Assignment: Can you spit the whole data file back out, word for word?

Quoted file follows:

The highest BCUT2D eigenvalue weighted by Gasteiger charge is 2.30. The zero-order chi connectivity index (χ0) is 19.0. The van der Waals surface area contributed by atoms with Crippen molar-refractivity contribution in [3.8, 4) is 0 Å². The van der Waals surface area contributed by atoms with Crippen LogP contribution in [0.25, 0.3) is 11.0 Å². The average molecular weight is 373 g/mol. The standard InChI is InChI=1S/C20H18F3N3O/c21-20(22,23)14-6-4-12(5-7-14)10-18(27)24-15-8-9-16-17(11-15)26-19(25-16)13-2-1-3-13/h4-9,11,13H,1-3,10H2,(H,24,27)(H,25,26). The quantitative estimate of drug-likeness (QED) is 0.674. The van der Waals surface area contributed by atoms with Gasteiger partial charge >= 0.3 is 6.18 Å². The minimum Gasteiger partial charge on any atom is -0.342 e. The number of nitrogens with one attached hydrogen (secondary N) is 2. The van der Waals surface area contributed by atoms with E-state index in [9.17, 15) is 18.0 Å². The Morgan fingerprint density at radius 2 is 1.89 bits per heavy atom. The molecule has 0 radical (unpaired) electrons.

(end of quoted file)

The highest BCUT2D eigenvalue weighted by Gasteiger charge is 2.30. The zero-order chi connectivity index (χ0) is 19.0. The van der Waals surface area contributed by atoms with Crippen molar-refractivity contribution in [3.8, 4) is 0 Å². The van der Waals surface area contributed by atoms with Crippen LogP contribution in [0.25, 0.3) is 11.0 Å². The average molecular weight is 373 g/mol. The standard InChI is InChI=1S/C20H18F3N3O/c21-20(22,23)14-6-4-12(5-7-14)10-18(27)24-15-8-9-16-17(11-15)26-19(25-16)13-2-1-3-13/h4-9,11,13H,1-3,10H2,(H,24,27)(H,25,26). The quantitative estimate of drug-likeness (QED) is 0.674. The van der Waals surface area contributed by atoms with Gasteiger partial charge >= 0.3 is 6.18 Å². The minimum Gasteiger partial charge on any atom is -0.342 e. The number of nitrogens with one attached hydrogen (secondary N) is 2. The van der Waals surface area contributed by atoms with E-state index in [9.17, 15) is 18.0 Å². The Morgan fingerprint density at radius 2 is 1.89 bits per heavy atom. The molecule has 0 radical (unpaired) electrons.